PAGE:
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• - [Instructor] In this video, we're going

• to talk about the volume of a pyramid.

• And many of you might already be familiar

• with the formula for the volume of a pyramid.

• But the goal of this video is to give us an intuition

• or to get us some arguments

• as to why that is the formula for the volume of a pyramid.

• So let's just start by drawing ourselves a pyramid.

• And I'll draw one with a rectangular base.

• But depending on how we look at the formula,

• we could have a more general version.

• But a pyramid looks something like this.

• And you might get a sense of what the formula

• for the volume of a pyramid might be.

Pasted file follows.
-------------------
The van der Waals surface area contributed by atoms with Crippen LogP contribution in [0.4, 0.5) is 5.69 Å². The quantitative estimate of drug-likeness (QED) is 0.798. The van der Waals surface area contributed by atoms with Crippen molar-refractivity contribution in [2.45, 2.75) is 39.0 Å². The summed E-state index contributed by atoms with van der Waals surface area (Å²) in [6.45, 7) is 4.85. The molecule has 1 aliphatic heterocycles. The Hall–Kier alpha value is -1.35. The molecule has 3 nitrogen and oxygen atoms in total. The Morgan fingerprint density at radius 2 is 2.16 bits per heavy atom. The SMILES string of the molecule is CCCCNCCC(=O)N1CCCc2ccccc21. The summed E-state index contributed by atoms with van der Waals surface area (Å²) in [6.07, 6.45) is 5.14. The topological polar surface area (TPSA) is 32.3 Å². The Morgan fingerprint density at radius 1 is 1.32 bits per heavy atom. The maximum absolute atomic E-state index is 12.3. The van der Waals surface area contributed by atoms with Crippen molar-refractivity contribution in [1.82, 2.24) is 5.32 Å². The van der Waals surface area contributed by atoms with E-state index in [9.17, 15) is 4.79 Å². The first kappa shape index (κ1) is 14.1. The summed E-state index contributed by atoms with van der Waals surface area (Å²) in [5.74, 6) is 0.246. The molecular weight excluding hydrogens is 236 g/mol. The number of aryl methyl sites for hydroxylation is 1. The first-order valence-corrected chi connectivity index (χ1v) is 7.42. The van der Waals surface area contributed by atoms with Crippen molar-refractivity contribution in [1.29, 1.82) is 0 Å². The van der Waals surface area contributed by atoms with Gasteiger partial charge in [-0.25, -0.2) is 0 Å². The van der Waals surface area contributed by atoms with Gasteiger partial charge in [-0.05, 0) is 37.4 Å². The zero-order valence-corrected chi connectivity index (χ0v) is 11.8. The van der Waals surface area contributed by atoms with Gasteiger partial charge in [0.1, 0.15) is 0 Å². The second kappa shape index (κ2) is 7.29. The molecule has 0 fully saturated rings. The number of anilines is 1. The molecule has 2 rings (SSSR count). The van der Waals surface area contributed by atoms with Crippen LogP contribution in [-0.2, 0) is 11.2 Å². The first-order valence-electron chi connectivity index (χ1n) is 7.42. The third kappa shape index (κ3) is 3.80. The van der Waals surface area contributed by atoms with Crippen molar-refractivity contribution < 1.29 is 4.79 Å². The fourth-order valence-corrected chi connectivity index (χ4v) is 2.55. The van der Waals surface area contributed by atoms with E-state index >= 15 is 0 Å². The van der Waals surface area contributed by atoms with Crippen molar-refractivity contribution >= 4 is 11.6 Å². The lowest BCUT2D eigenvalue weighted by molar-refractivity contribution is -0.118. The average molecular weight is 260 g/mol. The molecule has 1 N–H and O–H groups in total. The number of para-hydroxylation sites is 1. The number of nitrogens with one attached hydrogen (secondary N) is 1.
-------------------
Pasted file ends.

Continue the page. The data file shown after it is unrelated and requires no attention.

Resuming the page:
• If we say this dimension right over here is x.

• This dimension right over here,

• the length right over here is y.

• And then you have a height of this pyramid.

• If you were to go from the center straight to the top

• or if you were to measure this distance right over here,

• which is the height of the pyramid.

• You'll just call that, let's call that z.

• And so you might say well,

• I'm dealing with three dimensions,

• so maybe I'll multiply the three dimensions together

• and that would give you volume in terms of units.

• But if you just multiplied xy times z,

• that would give volume of the entire rectangular prism

• that contains the pyramid.

• So that would give you the volume

• of this thing, which is clearly bigger,

• has a larger volume than the pyramid itself.